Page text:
24 August, 1998

August 24, 1998

Finishing Field Work****Dinner at Tim Buckley's

We did it! Anna, Javier, and I are done with the field component of this years research. I am very happy that it will be a while before I wear my rubber boots again. Anna and I went to the IBP sites and found the 5 that we couldn't find the other day. Boy, they were hidden well. Fritz and Javier went to the CRREL plots and also downloaded a Campbell data logger. Javier also did some work that he needed to do for his project.

The weather today was "typical", at least for Barrow I'm told, windy, wet, and cool. Since we had nowhere else to collect data the afternoon was spent in the lab entering data and talking. At about 3:00 PM we were kind of sleepy, so six of us piled in to the pick-up and went to Polar Haven (a great coffee place that has lattes to die for). The caffeine gave us the extra boost we needed to get through until dinner at Tim Buckley's house (if his name sounds familiar it is because he is a TEA person, for 2 years running now). Dinner was wonderful. A home cooked meal tasted great (we are all getting tired of eating on cafeteria trays), and let me tell you, Tim and his roommate Jim are great cooks. We had halibut stir-fry and rice, some great conversation, and an invitation to see the high school tomorrow night. It will be great.


Today, I went with Fritz (the scientist formally known as Dr. Nelson) to the Barrow grid to collect more samples of lichen. After walking about 0.7 kilometers just to get to the grid, we had to walk another hefty distance to get to the data loggers. The walk isn't bad because there is quite a lot of scenery, flora and fauna, to keep you entertained and amused. Today, however, this walk was taxing. The wind was not overly powerful, but it was strong enough to make rain fall at close to a 30 degree angle. When you've walking into the wind, you struggle just to get each foot down, but when you walk with the wind, you're speeding no matter how fast you want to go. From what people tell me, this is very typical weather for Barrow. Sometimes, the winds and the rain are so bad that they get this phenomenon called "horizontal rain." Everytime Anna mentions this, she smiles knowing that today was not as horrid as it could have been and that we were blessed by the beautiful weather - even if it's overcast and raining. I admit, weather-wise, I'm spoiled. Florida sees more temperate, sunny days than all of Alaska. This is why I have a hard time seeing why some people call some weather gorgeous when I think: "It's ...okay."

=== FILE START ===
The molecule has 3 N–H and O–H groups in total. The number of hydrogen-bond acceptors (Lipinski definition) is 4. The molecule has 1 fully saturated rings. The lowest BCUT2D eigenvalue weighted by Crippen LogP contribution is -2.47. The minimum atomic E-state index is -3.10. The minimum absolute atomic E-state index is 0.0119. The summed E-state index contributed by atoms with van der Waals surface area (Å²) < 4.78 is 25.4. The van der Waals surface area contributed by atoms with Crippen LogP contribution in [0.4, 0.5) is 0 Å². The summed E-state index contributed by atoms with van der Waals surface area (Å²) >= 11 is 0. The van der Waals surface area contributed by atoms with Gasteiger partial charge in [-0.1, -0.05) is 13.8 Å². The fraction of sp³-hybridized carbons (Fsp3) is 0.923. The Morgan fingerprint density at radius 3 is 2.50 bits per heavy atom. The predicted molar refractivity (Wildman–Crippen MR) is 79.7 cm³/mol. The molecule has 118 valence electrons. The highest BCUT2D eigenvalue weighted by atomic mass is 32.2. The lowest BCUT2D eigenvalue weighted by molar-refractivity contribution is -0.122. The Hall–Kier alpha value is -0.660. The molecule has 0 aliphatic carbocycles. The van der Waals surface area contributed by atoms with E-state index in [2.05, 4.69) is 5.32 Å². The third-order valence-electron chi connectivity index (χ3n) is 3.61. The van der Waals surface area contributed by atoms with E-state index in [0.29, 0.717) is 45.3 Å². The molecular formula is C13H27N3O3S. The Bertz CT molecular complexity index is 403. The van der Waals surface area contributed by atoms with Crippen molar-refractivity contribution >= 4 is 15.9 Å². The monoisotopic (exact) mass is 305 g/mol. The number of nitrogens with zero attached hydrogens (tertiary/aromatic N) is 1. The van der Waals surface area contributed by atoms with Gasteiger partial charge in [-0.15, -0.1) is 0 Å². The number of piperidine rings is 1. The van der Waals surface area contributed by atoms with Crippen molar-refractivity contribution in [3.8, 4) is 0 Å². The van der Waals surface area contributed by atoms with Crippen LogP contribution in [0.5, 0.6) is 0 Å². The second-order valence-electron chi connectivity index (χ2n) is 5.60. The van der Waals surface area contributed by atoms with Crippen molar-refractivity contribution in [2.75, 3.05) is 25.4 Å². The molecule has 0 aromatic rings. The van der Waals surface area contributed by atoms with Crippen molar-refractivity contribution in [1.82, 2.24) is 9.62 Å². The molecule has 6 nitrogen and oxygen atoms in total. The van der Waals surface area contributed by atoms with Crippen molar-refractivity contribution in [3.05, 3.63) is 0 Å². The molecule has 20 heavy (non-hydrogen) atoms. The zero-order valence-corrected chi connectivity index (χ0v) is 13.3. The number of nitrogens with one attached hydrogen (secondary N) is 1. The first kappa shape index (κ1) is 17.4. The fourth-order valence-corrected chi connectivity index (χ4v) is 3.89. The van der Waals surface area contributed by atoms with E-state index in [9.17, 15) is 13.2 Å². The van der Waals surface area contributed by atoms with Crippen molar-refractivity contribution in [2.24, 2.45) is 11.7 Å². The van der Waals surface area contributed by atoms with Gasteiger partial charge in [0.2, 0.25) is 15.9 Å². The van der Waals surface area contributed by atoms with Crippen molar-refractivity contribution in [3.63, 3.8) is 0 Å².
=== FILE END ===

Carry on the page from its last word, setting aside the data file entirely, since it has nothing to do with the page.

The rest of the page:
After that, I stayed at the lab until we went to Tim's house. Apparently he lives right by the school (granted everything is relatively close together in Barrow). He cooked a very tasty meal, by any standards. Then Don, and Tim had an interesting conversation about the regional school and cultures. It was very enlightening. From what Tim tells us, kids around here are like kids everywhere: they play practical jokes. One such example is the instance of birthdays. Whenever it is someone's birthday, they throw them out into the snow and stuff ice down their shirts. When we asked Tim if students don't perform this ceremony when the weather was 45 below and he replied: "I don't think they would ever say: 'hmmm, I think it's too cold outside. Let's put this off for later.'"

The school that I go to, River Ridge Middle/High School was built only a few years ago. That is why I am extremely anxious to take the tour of the school tomorrow. Hopefully, it will be a very interesting time.

Approaching the DEW (Distant Early Warning) line station near Barrow (photo by Javier Lopez).

The DEW line station at Barrow (photo by Javier Lopez).

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